The Americas’ Migration Caravan Careening
With the recent US and Brazil elections in part fought on immigration policy the Washington-based Inter-American Dialogue and partners issued separate reports on Venezuela and Central America flight with original economic and financial recommendations alongside traditional diplomatic and humanitarian ones. Caracas’ rarely updated official statistics acknowledge inflation will exceed the IMF’s 1,000,000% prediction, as 2.5 million or more than 5% of the population have already left for neighboring or overseas destinations, especially Colombia and Peru. Decades ago the roles were reversed when more democratic and wealthy Venezuela was host to refugees from armed conflict and human rights abuses. The Colombian influx along the border is now 5000/day and they have been granted temporary protection and education and work access. An earlier wave was mainly trained professional, but the latest are poor and middle class citizens escaping widespread hunger, violence and economic collapse. With these conditions, an estimated $1 billion in remittances is literally a lifeline, an amount just above the $900 million bond repayment from the state oil company in October to avoid formal default and Citgo operations seizure following creditor US court judgments. Around 350,000 Venezuelans have sought asylum worldwide as persecution victims but the rest should not be deported under the Cartagena Declaration which allows broader circumstances, according to the analysis. Brazil Chile, Ecuador and Peru also authorize temporary visas and public services use, but asylum claims are badly backlogged and another system has yet to emerge to “regularize” status.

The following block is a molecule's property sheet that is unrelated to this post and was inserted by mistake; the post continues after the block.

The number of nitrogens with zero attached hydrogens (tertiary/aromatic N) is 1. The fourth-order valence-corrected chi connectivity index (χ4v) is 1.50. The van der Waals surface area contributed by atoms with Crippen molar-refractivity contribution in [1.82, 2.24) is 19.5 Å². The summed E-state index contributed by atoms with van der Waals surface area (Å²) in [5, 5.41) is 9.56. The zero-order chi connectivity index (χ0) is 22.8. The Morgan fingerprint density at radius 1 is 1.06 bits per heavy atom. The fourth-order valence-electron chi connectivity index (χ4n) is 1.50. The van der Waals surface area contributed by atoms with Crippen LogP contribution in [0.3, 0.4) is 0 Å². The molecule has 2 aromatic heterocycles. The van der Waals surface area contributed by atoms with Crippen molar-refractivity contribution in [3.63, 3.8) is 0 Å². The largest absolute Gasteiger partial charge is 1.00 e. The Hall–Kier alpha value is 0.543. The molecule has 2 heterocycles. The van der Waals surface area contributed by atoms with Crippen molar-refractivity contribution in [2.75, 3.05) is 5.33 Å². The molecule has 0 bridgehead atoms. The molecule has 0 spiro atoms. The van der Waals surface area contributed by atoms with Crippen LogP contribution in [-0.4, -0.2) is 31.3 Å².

Arrivals often have urgent food and medical needs which the UN and other donors are unable to fund, and sleeping on the streets without shelter aggravates their plight. Columbia has started to implement infrastructure and social support for its own internally displaced under the rebel peace accord, but cost and political resistance currently prevent extension to refugees. Caribbean islands in contrast never signed treaties or operate under foreign law, so Trinidad and Tobago and Curacao do not offer safe haven. The paper urges common processing standards and burden-sharing, and an immediate aid conference led by the Inter-American Development Bank which can mobilize novel private sector funding. It foresees pilot bonds in these host established emerging markets where local and foreign investors could receive refugee community utility income streams and tax incentives in possible structures. Venezuela regime asset seizure for corruption and mistreatment could also feature in the mix, and tap expertise from a dedicated World Bank program for targeting proceeds.
In Central America, and the Northern Triangle El Salvador, Guatemala and Honduras in particular migration overwhelmingly to the US has doubled to 4.5 million the past two decades. Insecurity due to crime and extortion is a chief driver as well as lack of formal private sector work given the commodity and unskilled labor-based economic model, a separate document argues. Nicaragua is again a source with battles between the Ortega government and protesters, but the regional flow may be in secular decline as increased deportations under stricter Trump Administration policy join with improved domestic business outlooks in Costa Rica, the Dominican Republic, Panama and elsewhere. The research advocates increased financial sector focus on this population from conventional banks to specialized credit providers and investment funds, so that an intermediary and product caravan matches the human one.